Increased risk for cardiovascular disease may have a link between middle aged people losing two or more teeth, as suggested by the Harvard T.H. Chan School of Public Health in Boston and Tulane University School of Public Health in New Orleans. Preliminary research was presented by investigators at the American Heart Association’s Epidemiology and Prevention Lifestyle and Cardiometabolic Health Scientific Sessions in New Orleans in March.
The research analyzed adults between 45 to 69, with tooth loss, who didn’t have cardiovascular disease when the study began. Natural, recent, tooth loss was initially self reported by the participants of the study. Over 12 to 18 year, the researchers studies tooth loss and incidence of cardiovascular disease among participants.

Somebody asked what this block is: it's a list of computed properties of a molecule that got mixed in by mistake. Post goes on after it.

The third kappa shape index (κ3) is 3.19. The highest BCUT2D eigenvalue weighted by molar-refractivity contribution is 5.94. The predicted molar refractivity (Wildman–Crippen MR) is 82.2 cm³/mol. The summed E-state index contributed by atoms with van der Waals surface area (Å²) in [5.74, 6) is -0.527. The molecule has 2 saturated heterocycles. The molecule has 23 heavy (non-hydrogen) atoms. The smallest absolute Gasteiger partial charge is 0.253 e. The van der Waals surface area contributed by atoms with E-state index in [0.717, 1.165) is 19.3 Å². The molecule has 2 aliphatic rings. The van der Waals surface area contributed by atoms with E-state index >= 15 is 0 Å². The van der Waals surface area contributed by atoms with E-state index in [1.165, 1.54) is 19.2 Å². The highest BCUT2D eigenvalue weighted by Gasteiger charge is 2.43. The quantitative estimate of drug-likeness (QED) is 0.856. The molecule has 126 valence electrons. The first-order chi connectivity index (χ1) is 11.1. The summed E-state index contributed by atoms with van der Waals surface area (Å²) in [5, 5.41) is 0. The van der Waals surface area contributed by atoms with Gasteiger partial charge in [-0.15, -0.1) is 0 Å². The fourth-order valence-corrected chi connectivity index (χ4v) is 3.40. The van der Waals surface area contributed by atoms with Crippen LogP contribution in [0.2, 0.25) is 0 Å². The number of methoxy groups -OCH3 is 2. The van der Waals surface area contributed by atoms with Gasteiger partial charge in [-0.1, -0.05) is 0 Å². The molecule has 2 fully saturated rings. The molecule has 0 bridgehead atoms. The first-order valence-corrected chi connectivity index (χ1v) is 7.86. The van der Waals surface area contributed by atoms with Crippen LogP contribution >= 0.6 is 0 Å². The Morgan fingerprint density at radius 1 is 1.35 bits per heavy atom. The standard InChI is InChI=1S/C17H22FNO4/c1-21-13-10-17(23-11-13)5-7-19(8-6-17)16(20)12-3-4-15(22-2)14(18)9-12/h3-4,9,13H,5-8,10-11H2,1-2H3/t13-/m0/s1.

Subjects who began the study with 25 to 32 natural teeth and subsequently lost two or more teeth had a 23% increased risk of cardiovascular disease compared to those with no tooth loss. Cardiovascular disease risk for all participants increased 16% among those who lost two or more teeth during the study, compared to those who didn’t lose any teeth, according to the researchers (regardless of the number of natural teeth they had at the beginning of the study). The study also showed that regardless of the participants diet, physical activity, body weight or other cardiovascular risk factors, the increased risk of cardiovascular disease was still present.